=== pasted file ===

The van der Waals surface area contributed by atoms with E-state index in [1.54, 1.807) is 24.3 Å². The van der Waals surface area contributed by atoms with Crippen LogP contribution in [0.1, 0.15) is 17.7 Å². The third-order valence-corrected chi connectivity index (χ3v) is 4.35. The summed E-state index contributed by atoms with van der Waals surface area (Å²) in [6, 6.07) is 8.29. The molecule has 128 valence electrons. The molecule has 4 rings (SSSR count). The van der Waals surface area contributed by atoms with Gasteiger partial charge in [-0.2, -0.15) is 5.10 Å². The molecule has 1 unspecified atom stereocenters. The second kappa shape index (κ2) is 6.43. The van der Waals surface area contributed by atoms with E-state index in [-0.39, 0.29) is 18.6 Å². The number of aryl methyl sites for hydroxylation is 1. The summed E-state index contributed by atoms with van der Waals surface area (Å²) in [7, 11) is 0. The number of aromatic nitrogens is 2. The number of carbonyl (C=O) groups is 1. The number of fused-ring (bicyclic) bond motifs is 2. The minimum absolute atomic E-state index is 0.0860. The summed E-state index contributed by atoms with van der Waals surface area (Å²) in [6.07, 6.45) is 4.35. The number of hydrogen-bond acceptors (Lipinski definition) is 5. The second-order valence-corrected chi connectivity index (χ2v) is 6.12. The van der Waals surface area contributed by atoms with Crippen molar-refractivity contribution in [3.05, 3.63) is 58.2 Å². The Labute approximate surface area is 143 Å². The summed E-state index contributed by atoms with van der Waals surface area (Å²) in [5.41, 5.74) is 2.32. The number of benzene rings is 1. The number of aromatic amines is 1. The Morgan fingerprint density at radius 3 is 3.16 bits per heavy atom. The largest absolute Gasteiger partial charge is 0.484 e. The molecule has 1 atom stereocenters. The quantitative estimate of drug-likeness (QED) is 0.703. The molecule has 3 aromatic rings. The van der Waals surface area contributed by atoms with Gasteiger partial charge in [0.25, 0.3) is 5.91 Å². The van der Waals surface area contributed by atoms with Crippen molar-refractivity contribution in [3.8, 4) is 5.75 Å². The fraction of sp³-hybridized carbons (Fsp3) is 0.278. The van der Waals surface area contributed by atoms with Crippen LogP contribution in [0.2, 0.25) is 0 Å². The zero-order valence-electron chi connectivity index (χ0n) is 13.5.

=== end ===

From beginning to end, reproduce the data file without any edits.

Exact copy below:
The van der Waals surface area contributed by atoms with E-state index in [1.54, 1.807) is 24.3 Å². The van der Waals surface area contributed by atoms with Crippen LogP contribution in [0.1, 0.15) is 17.7 Å². The third-order valence-corrected chi connectivity index (χ3v) is 4.35. The summed E-state index contributed by atoms with van der Waals surface area (Å²) in [6, 6.07) is 8.29. The molecule has 128 valence electrons. The molecule has 4 rings (SSSR count). The van der Waals surface area contributed by atoms with Gasteiger partial charge in [-0.2, -0.15) is 5.10 Å². The molecule has 1 unspecified atom stereocenters. The second kappa shape index (κ2) is 6.43. The van der Waals surface area contributed by atoms with E-state index in [-0.39, 0.29) is 18.6 Å². The number of aryl methyl sites for hydroxylation is 1. The summed E-state index contributed by atoms with van der Waals surface area (Å²) in [7, 11) is 0. The number of aromatic nitrogens is 2. The number of carbonyl (C=O) groups is 1. The number of fused-ring (bicyclic) bond motifs is 2. The minimum absolute atomic E-state index is 0.0860. The summed E-state index contributed by atoms with van der Waals surface area (Å²) in [6.07, 6.45) is 4.35. The number of hydrogen-bond acceptors (Lipinski definition) is 5. The second-order valence-corrected chi connectivity index (χ2v) is 6.12. The van der Waals surface area contributed by atoms with Crippen molar-refractivity contribution in [3.05, 3.63) is 58.2 Å². The Labute approximate surface area is 143 Å². The summed E-state index contributed by atoms with van der Waals surface area (Å²) in [5.41, 5.74) is 2.32. The number of benzene rings is 1. The number of aromatic amines is 1. The Morgan fingerprint density at radius 3 is 3.16 bits per heavy atom. The largest absolute Gasteiger partial charge is 0.484 e. The molecule has 1 atom stereocenters. The quantitative estimate of drug-likeness (QED) is 0.703. The molecule has 3 aromatic rings. The van der Waals surface area contributed by atoms with Gasteiger partial charge in [0.25, 0.3) is 5.91 Å². The van der Waals surface area contributed by atoms with Crippen molar-refractivity contribution in [3.8, 4) is 5.75 Å². The fraction of sp³-hybridized carbons (Fsp3) is 0.278. The van der Waals surface area contributed by atoms with Crippen LogP contribution in [0.2, 0.25) is 0 Å². The zero-order valence-electron chi connectivity index (χ0n) is 13.5.